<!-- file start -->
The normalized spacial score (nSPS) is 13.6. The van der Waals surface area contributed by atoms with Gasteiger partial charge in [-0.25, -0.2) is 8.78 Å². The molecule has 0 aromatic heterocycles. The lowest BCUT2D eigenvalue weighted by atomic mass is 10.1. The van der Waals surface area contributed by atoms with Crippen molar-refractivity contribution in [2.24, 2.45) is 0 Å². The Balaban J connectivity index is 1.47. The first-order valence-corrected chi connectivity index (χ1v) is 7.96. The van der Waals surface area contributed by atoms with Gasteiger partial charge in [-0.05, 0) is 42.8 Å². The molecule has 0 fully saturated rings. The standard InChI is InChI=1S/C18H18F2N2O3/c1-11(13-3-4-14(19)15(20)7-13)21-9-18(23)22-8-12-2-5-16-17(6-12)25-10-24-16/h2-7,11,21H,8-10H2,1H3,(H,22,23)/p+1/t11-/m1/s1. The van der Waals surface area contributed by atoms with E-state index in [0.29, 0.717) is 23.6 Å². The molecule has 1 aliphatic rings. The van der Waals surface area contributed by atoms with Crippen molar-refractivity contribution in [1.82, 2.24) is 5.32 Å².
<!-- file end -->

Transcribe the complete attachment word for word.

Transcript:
The normalized spacial score (nSPS) is 13.6. The van der Waals surface area contributed by atoms with Gasteiger partial charge in [-0.25, -0.2) is 8.78 Å². The molecule has 0 aromatic heterocycles. The lowest BCUT2D eigenvalue weighted by atomic mass is 10.1. The van der Waals surface area contributed by atoms with Crippen molar-refractivity contribution in [2.24, 2.45) is 0 Å². The Balaban J connectivity index is 1.47. The first-order valence-corrected chi connectivity index (χ1v) is 7.96. The van der Waals surface area contributed by atoms with Gasteiger partial charge in [-0.05, 0) is 42.8 Å². The molecule has 0 fully saturated rings. The standard InChI is InChI=1S/C18H18F2N2O3/c1-11(13-3-4-14(19)15(20)7-13)21-9-18(23)22-8-12-2-5-16-17(6-12)25-10-24-16/h2-7,11,21H,8-10H2,1H3,(H,22,23)/p+1/t11-/m1/s1. The van der Waals surface area contributed by atoms with E-state index in [0.29, 0.717) is 23.6 Å². The molecule has 1 aliphatic rings. The van der Waals surface area contributed by atoms with Crippen molar-refractivity contribution in [1.82, 2.24) is 5.32 Å².